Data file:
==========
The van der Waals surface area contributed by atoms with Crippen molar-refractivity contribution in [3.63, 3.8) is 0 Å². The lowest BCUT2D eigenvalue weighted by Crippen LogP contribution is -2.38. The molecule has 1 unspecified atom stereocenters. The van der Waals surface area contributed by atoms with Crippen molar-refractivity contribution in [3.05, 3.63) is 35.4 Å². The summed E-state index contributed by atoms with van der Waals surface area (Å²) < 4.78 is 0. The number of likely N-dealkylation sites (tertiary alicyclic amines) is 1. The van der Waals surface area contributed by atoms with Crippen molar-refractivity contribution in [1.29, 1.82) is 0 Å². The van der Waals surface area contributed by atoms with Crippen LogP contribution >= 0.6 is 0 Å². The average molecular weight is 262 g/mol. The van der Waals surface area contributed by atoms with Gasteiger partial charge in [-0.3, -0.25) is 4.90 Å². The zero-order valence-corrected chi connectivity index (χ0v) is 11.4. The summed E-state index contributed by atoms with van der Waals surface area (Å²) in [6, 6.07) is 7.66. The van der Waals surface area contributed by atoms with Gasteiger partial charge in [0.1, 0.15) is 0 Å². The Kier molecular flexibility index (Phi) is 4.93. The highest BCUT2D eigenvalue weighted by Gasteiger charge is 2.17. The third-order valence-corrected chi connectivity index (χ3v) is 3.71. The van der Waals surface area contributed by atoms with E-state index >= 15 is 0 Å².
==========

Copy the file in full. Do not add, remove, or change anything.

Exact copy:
The van der Waals surface area contributed by atoms with Crippen molar-refractivity contribution in [3.63, 3.8) is 0 Å². The lowest BCUT2D eigenvalue weighted by Crippen LogP contribution is -2.38. The molecule has 1 unspecified atom stereocenters. The van der Waals surface area contributed by atoms with Crippen molar-refractivity contribution in [3.05, 3.63) is 35.4 Å². The summed E-state index contributed by atoms with van der Waals surface area (Å²) < 4.78 is 0. The number of likely N-dealkylation sites (tertiary alicyclic amines) is 1. The van der Waals surface area contributed by atoms with Crippen molar-refractivity contribution in [1.29, 1.82) is 0 Å². The van der Waals surface area contributed by atoms with Crippen LogP contribution >= 0.6 is 0 Å². The average molecular weight is 262 g/mol. The van der Waals surface area contributed by atoms with Gasteiger partial charge in [-0.3, -0.25) is 4.90 Å². The zero-order valence-corrected chi connectivity index (χ0v) is 11.4. The summed E-state index contributed by atoms with van der Waals surface area (Å²) in [6, 6.07) is 7.66. The van der Waals surface area contributed by atoms with Gasteiger partial charge in [0.1, 0.15) is 0 Å². The Kier molecular flexibility index (Phi) is 4.93. The highest BCUT2D eigenvalue weighted by Gasteiger charge is 2.17. The third-order valence-corrected chi connectivity index (χ3v) is 3.71. The van der Waals surface area contributed by atoms with E-state index >= 15 is 0 Å².